Then he started balding along his spine and shoulders. At first, it was just a little bit, but then he lost hair at an alarming rate. It was still March and quite cold, so I feared he would freeze to death. Frantic, I found a squirrel lovers’ forum, The Squirrel Board, to determine whether this was molting or something else. They were stumped, because it looked like Mange, a common fungal skin disorder, but he didn’t have scaly skin, a major symptom of Mange. Mange was a possibility as Seattle is wet almost all year through. They suggested the antibiotic paste Ivermectin 1.87%, but wrong/over dosage can be lethal, so I refrained from treating him yet.

To make things worse, as his fur thinned I realized my squirrel, Patches, was a she. It was early spring and she was probably a nursing mom, and I wasn’t sure how safe Ivermectin would be for her kits.

I eventually found a blog by a squirrel rehabilitator, which made me quite certain her skin condition was Dermatophytosis, and the best way to treat her was to give her a good diet and virgin coconut oil. So I gave her Kaytee Forti-diet for hamsters and gerbils, half a walnut with quarter teaspoon of coconut oil and some powder from cuttlefish bone (normally found in the pet bird section). It’s the closest I could find to the recommended KayTee Forti-Diet for Rats and Mice.

Patches eating2 JPEG

Patches and I are BFFS

By March end, Patches and I had become inseparable. She scampered up to me as I sat out, held my hand with her little paws, put her little snout in my palms and nibbled away. She liked to show off, too. When other squirrels competed for food, she’d call for me. When I went out and other squirrels backed off a few feet, she’d scamper up to me boldly and hang out, showing her fellow squirrels how close we were. She knew I always gave her second servings and after that, the walnut as a dessert, so she pleaded (read demanded) only twice. Sometimes she’d ask for some other food. No I’m not nuts, people, this squirrel talked.

She was a big bully too. Sometimes this 1.5 pound creature sat near my feet and growled, trying to dominate me like she bullied the other squirrels. A loud clap and an admonishment worked and after a few times, we finally established the alpha in the relationship and she recognized my saying “good girl” as a cue to scuttle away.

But her condition got worse. By April, she was completely bald waist up. Her exposed skin turned gray but not scaly, so I finally guessed it was another form of Mange, called Notoedric Mange. Desperate, I started administering the Ivermectin hidden in her walnut, hoping that her kits were old enough to handle it as well. If she didn’t show up for a few days, I agonized that I’d killed her. But Patches is a super squirrel. In three weeks, she stopped balding. In four, she had fine fur on her upper body. By end of May, Patches had turned into a fur ball. She did develop some fresh bald patches on her lower body, but she managed to grow it back, so maybe that bit was molting.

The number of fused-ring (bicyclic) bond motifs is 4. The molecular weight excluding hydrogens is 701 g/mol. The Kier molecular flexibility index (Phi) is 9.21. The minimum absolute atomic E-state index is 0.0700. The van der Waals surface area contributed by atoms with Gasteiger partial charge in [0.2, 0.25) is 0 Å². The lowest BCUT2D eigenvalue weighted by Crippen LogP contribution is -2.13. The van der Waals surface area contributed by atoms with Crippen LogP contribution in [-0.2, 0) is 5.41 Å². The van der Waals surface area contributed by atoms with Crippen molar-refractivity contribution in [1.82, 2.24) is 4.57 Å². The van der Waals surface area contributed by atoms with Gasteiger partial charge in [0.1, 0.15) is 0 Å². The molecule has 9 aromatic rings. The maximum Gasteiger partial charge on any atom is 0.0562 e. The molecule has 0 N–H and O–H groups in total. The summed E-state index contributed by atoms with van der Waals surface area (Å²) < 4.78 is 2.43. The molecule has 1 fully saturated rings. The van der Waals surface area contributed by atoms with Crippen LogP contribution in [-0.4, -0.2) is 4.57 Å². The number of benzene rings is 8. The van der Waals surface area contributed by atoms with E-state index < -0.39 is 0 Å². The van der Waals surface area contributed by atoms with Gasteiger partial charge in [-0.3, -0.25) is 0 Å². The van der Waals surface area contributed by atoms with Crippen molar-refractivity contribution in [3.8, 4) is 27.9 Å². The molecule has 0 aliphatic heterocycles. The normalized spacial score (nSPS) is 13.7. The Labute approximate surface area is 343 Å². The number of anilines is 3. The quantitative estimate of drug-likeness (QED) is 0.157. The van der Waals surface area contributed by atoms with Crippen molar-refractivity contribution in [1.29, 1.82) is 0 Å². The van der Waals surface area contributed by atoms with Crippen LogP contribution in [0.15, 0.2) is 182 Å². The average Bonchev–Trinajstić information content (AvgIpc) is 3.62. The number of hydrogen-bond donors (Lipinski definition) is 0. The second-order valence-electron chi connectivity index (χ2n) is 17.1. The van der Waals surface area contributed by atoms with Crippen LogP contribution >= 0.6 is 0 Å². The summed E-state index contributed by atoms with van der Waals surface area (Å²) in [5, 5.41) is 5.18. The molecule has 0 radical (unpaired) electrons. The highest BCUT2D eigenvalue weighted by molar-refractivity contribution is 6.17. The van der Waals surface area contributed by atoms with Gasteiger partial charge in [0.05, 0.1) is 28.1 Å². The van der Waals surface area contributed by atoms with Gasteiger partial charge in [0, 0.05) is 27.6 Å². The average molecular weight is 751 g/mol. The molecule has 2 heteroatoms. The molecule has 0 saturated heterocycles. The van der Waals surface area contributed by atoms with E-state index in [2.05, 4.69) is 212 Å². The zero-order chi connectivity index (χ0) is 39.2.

patches mange stage 3 jpeg

4th week. Her bald upper body has fine fur.

Patches mange stage 4 jpeg

Dosage completed. Upper body furry, lower body molting

I was delighted I could do my bit for my furry friend, although I was terrified I may have killed her kits. But I recently saw her hopping along with a little squirrel, I really hope it was her kit.

As our rental lease expiration approaches, with a heavy heart, we’ve decided to wean our backyard pets so they’ll be self-sufficient by fall. So starting June, we now feed them just once a week, unless someone looks obviously hungry.

I haven’t seen Patches in weeks, but last I saw her, she was happy, healthy and bullying other squirrels as usual. Thanks to her, all the animals in our yard see us as friends, and many other squirrels now eat right next to us as we sit out. But no one has talked to us. The Jays, however, have learned how to ask for food, and the little chickadees stay put, grumbling impatiently, when we go out.

Although I miss her sorely, I know it’s for the good. Patches taught me so many things, and she gave me the greatest gift of all—her trust. Coming from a wild animal, it’s exhilarating and fulfilling like nothing else.

She’ll always occupy a special patch in my heart, for I know she’s a one in a million squirrel.

Patches healed

Healthy, happy and hungry


Want to see Patches in Action? Watch here

I’m just another squirrel lover who somehow managed to treat a wild squirrel. Please check with an expert or a squirrel lover’s forum if you see a sick squirrel and want to help.

Notoedric Mange was my best guess and Ivermectin did work, but I’d like to know what Patches really had. If you know, please tell me!

The Harper Collins short story contest fiasco

About 240 of us finalists are licking our wounds after the unexpected end to the ‘get published’ contest. For those who don’t know about the contest, the short story contest was organized by Indiblogger, the popular Indian blogging directory, in collaboration with Harper Collins. After putting up with constant changes to the submission guidelines, and waiting long beyond announcement dates for results, the contest finally ended in a fiasco for the finalists. Of the promised 50 winners, Harper Collins selected only 10 to be published in the compilation book, and didn’t bother announcing the changes to the participants.